Since no one knows when business growth will actually resume, Gartner is advising organizations to file away completed return-to-business plans by July.
Despite the current recession, businesses should prepare their IT operations now for the inevitable recovery, a market research firm said this week.
Organizations should aim to have plans for new IT projects completed by July 1, particularly in nations that went into recession first, such as the United States and the United Kingdom, Gartner said.
The advice may seem odd, given that many countries, including the United States, are still seeing increasing levels of unemployment, rising home mortgage payment delinquencies, and business bankruptcies. Nevertheless, many organizations are reporting that staff is working at near- or full-capacity levels, which means demands on IT will increase quickly when businesses detect a resurgence in demand from customers as the economic climate stabilizes and access to credit improves.
"As these improvements translate into new IT project demands to help businesses identify new revenue and profit opportunities, companies will need a way to manage the already high project load with a new wave of projects," Gartner fellow Ken McGee said in a statement. "However, waiting until that new demand arrives will be far too late to appropriately meet it, and we are recommending that companies start preparing for business growth now with a view to having these plans completed by July 1, 2009."
Gartner chose July 1 as the deadline in order to place new IT projects and related expenses in the 2010 budget, which for many organizations is prepared between August and the end of 2009. The analyst firm believes "modest business growth" could occur next year.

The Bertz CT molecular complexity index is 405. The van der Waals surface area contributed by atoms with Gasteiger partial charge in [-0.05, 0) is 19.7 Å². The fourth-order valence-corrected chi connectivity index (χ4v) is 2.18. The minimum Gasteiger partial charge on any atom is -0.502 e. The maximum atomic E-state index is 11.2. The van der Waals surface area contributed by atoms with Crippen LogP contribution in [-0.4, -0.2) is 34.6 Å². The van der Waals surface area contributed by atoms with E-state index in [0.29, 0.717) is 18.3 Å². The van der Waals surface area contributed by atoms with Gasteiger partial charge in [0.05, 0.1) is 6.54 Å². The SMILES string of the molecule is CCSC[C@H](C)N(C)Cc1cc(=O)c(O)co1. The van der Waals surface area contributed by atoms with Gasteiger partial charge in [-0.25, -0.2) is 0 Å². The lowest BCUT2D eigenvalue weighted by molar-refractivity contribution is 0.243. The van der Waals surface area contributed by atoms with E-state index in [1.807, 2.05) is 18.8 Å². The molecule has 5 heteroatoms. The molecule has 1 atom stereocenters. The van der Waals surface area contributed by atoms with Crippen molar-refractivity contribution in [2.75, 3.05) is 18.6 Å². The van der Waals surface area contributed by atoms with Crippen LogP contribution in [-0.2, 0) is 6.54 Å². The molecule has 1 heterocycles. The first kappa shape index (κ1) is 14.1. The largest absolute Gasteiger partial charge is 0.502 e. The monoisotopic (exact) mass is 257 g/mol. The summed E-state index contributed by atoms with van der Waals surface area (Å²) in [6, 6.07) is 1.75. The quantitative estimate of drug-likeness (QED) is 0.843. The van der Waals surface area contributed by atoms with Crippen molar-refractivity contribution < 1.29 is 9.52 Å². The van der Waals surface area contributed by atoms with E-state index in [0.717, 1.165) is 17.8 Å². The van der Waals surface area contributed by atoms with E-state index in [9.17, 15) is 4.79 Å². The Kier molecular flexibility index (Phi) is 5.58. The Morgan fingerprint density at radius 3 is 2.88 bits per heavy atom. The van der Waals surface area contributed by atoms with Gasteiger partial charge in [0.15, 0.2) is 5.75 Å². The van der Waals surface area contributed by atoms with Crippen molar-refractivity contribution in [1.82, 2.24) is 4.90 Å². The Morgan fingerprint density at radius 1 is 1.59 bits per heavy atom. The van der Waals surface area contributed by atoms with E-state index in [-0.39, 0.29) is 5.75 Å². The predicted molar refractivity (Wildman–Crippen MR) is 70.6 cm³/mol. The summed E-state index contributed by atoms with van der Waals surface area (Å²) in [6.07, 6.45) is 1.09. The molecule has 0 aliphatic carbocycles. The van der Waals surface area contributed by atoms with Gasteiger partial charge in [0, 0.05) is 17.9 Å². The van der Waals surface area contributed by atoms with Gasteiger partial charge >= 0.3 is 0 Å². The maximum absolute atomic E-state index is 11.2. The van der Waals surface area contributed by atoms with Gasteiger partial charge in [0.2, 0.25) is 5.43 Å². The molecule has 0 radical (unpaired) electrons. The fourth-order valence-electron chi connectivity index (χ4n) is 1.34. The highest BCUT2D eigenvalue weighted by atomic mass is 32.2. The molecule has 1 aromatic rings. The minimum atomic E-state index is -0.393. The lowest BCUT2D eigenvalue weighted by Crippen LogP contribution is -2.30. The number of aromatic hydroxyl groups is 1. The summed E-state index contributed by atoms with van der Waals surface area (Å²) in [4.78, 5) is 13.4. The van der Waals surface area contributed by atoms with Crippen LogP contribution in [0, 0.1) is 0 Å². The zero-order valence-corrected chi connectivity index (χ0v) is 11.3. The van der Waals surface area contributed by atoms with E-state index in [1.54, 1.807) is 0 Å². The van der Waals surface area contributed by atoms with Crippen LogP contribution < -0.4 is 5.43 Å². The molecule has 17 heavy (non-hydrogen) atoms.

"We're not trying to predict when the end of the recession will take place, nor are we trying to speculate when credit market stability will occur, or when we will see consistent investment appreciation return to the world's equity markets," Mark Raskino, another Gartner fellow, said. "What we are saying is that due to the lag in time between the point at which the economy begins to grow again and when it's officially declared to be growing again, companies simply can't wait for an 'official' declaration before they begin planning for better times."
Since no one knows when business growth will actually resume, Gartner is advising organizations to file away completed return-to-business plans, reviewing and revising them on a monthly basis according to changes in the business climate. "Having a completed plan will enable the near-immediate allocation of funding and staffing for IT projects, thus avoiding the need to take weeks to devise a plan after senior executives mandate the need to support business growth initiatives," McGee said.
Additional information on Gartner's business-recovery advice is available in a report entitled "It's Time To Prepare For A Return To Business Growth." The report is available on Gartner's Web site.
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